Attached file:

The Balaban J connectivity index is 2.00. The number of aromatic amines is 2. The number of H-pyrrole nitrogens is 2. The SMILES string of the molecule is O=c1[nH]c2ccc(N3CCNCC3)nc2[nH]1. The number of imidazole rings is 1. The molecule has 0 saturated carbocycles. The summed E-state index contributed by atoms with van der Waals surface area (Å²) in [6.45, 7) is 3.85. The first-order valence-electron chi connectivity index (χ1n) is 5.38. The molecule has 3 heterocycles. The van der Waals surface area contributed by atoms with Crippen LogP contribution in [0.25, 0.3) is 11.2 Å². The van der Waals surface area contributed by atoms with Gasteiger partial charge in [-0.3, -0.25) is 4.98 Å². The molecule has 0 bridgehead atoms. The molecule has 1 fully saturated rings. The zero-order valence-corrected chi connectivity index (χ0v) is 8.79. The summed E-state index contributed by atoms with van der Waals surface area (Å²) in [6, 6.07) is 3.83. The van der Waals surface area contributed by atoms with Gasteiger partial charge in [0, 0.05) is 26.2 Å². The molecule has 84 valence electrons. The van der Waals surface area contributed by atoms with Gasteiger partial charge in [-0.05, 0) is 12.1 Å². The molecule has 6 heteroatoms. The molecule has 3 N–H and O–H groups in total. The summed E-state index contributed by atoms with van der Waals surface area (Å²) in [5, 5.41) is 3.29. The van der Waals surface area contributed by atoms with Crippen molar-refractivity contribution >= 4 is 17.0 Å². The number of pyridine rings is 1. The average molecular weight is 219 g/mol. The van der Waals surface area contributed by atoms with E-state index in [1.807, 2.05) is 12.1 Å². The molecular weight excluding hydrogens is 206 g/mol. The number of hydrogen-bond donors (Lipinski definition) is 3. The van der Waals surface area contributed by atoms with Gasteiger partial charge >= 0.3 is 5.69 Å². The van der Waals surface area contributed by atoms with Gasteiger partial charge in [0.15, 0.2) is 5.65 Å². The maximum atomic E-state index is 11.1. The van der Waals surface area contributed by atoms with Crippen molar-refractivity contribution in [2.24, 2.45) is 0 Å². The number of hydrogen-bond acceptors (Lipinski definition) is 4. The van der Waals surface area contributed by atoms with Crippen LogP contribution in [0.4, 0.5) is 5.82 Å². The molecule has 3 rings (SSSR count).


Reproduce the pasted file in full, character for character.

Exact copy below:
The Balaban J connectivity index is 2.00. The number of aromatic amines is 2. The number of H-pyrrole nitrogens is 2. The SMILES string of the molecule is O=c1[nH]c2ccc(N3CCNCC3)nc2[nH]1. The number of imidazole rings is 1. The molecule has 0 saturated carbocycles. The summed E-state index contributed by atoms with van der Waals surface area (Å²) in [6.45, 7) is 3.85. The first-order valence-electron chi connectivity index (χ1n) is 5.38. The molecule has 3 heterocycles. The van der Waals surface area contributed by atoms with Crippen LogP contribution in [0.25, 0.3) is 11.2 Å². The van der Waals surface area contributed by atoms with Gasteiger partial charge in [-0.3, -0.25) is 4.98 Å². The molecule has 0 bridgehead atoms. The molecule has 1 fully saturated rings. The zero-order valence-corrected chi connectivity index (χ0v) is 8.79. The summed E-state index contributed by atoms with van der Waals surface area (Å²) in [6, 6.07) is 3.83. The van der Waals surface area contributed by atoms with Gasteiger partial charge in [0, 0.05) is 26.2 Å². The molecule has 84 valence electrons. The van der Waals surface area contributed by atoms with Gasteiger partial charge in [-0.05, 0) is 12.1 Å². The molecule has 6 heteroatoms. The molecule has 3 N–H and O–H groups in total. The summed E-state index contributed by atoms with van der Waals surface area (Å²) in [5, 5.41) is 3.29. The van der Waals surface area contributed by atoms with Crippen molar-refractivity contribution >= 4 is 17.0 Å². The number of pyridine rings is 1. The average molecular weight is 219 g/mol. The van der Waals surface area contributed by atoms with E-state index in [1.807, 2.05) is 12.1 Å². The molecular weight excluding hydrogens is 206 g/mol. The number of hydrogen-bond donors (Lipinski definition) is 3. The van der Waals surface area contributed by atoms with Gasteiger partial charge >= 0.3 is 5.69 Å². The van der Waals surface area contributed by atoms with Gasteiger partial charge in [0.15, 0.2) is 5.65 Å². The maximum atomic E-state index is 11.1. The van der Waals surface area contributed by atoms with Crippen molar-refractivity contribution in [2.24, 2.45) is 0 Å². The number of hydrogen-bond acceptors (Lipinski definition) is 4. The van der Waals surface area contributed by atoms with Crippen LogP contribution in [0.4, 0.5) is 5.82 Å². The molecule has 3 rings (SSSR count).